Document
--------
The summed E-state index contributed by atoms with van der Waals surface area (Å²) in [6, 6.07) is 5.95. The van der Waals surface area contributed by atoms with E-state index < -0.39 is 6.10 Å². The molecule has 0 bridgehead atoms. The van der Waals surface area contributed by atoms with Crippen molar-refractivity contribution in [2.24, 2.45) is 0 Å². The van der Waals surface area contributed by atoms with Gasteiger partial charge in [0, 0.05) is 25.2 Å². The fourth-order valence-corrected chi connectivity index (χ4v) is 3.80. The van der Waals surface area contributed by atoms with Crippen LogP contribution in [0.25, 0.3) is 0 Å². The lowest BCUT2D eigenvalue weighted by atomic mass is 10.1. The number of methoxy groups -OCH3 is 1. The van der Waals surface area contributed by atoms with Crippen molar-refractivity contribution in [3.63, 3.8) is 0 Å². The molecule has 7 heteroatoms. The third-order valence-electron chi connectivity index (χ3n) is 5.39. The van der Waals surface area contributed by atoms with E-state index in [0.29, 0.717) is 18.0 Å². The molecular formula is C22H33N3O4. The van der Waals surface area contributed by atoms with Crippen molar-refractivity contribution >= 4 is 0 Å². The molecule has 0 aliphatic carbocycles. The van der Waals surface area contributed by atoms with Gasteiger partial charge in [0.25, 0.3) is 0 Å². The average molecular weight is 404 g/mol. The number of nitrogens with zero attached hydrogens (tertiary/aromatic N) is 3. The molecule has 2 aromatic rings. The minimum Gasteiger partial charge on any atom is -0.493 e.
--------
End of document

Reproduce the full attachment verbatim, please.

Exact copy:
The summed E-state index contributed by atoms with van der Waals surface area (Å²) in [6, 6.07) is 5.95. The van der Waals surface area contributed by atoms with E-state index < -0.39 is 6.10 Å². The molecule has 0 bridgehead atoms. The van der Waals surface area contributed by atoms with Crippen molar-refractivity contribution in [2.24, 2.45) is 0 Å². The van der Waals surface area contributed by atoms with Gasteiger partial charge in [0, 0.05) is 25.2 Å². The fourth-order valence-corrected chi connectivity index (χ4v) is 3.80. The van der Waals surface area contributed by atoms with Crippen LogP contribution in [0.25, 0.3) is 0 Å². The lowest BCUT2D eigenvalue weighted by atomic mass is 10.1. The number of methoxy groups -OCH3 is 1. The van der Waals surface area contributed by atoms with Crippen molar-refractivity contribution in [3.63, 3.8) is 0 Å². The molecule has 7 heteroatoms. The third-order valence-electron chi connectivity index (χ3n) is 5.39. The van der Waals surface area contributed by atoms with E-state index in [0.29, 0.717) is 18.0 Å². The molecular formula is C22H33N3O4. The van der Waals surface area contributed by atoms with Crippen molar-refractivity contribution >= 4 is 0 Å². The molecule has 0 aliphatic carbocycles. The van der Waals surface area contributed by atoms with Gasteiger partial charge in [0.25, 0.3) is 0 Å². The average molecular weight is 404 g/mol. The number of nitrogens with zero attached hydrogens (tertiary/aromatic N) is 3. The molecule has 2 aromatic rings. The minimum Gasteiger partial charge on any atom is -0.493 e.